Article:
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Int J Sports Med. 1989 May;10 Suppl 1:S11-6.

Nationwide survey on nutritional habits in elite athletes. Part II. Mineral and vitamin intake.

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1
Department of Physiology, University of Nijmegen, The Netherlands.

Abstract

The nutritional habits of elite athletes competing at a national and international top level were determined. Groups of endurance strength, and team sport athletes participated. All athletes trained at least 1-2 h daily. The purpose of the study was to quantify the mineral and vitamin intake and to identify the magnitude of the nutrient supplementation use. Information on food intake was obtained by a 4- or 7-day food diary. It was found that calcium and iron intake was positively related to energy intake. In low energy intakes (less than 10 MJ) iron intake might be insufficient. In general, vitamin intake with food was in agreement with the Dutch recommendations. However, if energy intake is high (greater than 20 MJ) the amount of refined carbohydrate is increased. Consequently, the nutrient density for vitamin B1 drops. Therefore, under these conditions, supplementation for vitamin B1 must be considered. The low vitamin intake found in lower energy intakes can be improved by proper nutritional advice. In body building and in professional cycling, high dosages of vitamins are used. The other groups of athletes used only moderate quantities of vitamin supplements. It is concluded that vitamin and mineral intake is sufficient, when energy intake ranges between 10 and 20 MJ/day.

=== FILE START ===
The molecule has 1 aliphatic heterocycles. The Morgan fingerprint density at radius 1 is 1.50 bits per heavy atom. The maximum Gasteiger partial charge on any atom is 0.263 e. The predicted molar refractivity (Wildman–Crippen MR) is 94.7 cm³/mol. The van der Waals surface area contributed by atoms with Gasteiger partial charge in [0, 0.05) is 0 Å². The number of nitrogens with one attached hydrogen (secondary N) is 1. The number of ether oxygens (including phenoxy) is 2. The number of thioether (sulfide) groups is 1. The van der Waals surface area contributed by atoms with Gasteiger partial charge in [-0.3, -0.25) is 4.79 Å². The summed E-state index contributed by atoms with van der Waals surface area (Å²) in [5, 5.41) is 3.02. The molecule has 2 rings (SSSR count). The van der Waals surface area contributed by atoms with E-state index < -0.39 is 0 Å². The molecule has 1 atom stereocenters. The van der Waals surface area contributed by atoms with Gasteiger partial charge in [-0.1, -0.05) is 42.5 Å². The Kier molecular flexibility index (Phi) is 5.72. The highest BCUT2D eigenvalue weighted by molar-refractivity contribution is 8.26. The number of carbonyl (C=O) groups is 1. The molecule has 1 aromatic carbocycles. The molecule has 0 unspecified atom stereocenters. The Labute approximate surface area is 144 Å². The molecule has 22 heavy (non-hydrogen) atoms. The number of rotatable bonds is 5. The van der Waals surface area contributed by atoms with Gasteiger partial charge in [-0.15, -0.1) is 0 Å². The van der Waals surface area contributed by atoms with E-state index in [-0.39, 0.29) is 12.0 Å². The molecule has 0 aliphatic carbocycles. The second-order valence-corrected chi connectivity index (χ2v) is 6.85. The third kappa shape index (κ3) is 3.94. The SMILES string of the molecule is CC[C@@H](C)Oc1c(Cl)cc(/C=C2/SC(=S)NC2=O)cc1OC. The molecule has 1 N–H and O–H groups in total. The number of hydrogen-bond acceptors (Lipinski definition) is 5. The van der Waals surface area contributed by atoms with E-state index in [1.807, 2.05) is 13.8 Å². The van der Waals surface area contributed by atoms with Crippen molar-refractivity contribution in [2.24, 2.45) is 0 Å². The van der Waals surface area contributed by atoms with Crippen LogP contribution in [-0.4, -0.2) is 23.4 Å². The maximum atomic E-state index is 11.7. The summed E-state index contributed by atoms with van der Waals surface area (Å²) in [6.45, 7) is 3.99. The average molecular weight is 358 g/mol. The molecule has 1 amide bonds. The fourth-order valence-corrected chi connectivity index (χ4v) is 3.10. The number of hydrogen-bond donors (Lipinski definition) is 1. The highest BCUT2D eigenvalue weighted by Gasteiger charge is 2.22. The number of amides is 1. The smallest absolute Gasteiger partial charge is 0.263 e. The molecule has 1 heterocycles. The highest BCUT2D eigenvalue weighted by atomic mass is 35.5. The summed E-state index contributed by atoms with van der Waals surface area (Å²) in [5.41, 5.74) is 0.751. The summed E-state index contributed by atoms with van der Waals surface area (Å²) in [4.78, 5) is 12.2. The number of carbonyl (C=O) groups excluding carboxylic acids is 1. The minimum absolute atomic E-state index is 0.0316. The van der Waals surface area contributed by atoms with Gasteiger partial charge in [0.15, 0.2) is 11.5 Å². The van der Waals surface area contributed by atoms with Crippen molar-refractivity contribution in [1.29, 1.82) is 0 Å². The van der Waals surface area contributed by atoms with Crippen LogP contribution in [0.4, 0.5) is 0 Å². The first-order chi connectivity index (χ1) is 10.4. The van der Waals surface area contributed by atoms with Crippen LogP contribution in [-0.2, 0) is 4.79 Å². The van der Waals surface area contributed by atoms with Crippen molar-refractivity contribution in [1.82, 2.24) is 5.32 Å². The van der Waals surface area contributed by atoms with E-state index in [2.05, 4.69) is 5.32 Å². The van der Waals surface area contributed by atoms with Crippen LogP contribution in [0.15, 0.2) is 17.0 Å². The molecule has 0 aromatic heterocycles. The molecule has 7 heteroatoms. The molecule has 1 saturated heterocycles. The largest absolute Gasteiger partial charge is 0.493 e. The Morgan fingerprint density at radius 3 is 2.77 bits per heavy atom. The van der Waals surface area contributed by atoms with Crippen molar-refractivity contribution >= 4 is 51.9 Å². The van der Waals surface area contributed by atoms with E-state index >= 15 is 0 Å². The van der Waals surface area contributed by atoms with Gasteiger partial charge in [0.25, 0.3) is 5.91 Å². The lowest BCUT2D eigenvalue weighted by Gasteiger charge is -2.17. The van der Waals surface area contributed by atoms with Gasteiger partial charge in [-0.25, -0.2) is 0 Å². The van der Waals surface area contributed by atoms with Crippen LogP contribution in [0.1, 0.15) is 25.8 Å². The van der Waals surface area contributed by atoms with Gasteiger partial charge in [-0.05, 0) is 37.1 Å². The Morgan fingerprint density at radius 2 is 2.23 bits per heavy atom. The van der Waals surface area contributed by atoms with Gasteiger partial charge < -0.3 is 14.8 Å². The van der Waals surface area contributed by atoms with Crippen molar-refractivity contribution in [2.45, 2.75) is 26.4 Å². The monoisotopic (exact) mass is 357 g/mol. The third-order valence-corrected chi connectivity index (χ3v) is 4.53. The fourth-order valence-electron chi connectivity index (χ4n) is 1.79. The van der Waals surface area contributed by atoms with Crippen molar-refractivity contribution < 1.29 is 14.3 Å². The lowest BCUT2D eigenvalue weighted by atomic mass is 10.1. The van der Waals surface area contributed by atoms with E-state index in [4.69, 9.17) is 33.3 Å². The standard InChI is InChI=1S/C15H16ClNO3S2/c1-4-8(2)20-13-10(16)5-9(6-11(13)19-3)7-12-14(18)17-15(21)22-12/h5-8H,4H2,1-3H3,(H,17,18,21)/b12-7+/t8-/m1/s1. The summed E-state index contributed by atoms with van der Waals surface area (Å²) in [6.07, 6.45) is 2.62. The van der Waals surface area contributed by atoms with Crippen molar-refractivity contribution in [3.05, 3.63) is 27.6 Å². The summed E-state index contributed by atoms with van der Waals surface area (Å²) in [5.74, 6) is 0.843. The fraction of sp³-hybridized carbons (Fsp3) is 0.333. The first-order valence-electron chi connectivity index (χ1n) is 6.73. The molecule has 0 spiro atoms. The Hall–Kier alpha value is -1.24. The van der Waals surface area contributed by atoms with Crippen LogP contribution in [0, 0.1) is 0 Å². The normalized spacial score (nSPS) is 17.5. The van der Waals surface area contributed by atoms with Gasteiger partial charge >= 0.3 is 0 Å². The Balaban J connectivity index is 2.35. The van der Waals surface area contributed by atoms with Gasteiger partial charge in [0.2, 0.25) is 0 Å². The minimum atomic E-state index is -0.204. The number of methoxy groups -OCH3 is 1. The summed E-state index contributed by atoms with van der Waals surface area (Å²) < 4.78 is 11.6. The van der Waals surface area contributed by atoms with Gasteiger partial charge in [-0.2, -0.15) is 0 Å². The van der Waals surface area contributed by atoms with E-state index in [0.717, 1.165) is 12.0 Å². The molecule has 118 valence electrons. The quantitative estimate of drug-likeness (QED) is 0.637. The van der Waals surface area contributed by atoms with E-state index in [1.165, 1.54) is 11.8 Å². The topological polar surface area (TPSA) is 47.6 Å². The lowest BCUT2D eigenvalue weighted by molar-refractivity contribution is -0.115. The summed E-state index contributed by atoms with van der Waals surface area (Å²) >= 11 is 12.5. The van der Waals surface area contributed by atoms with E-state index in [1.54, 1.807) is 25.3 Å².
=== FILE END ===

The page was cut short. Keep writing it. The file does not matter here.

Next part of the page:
PMID:
2744923
DOI:
10.1055/s-2007-1024948
[Indexed for MEDLINE]

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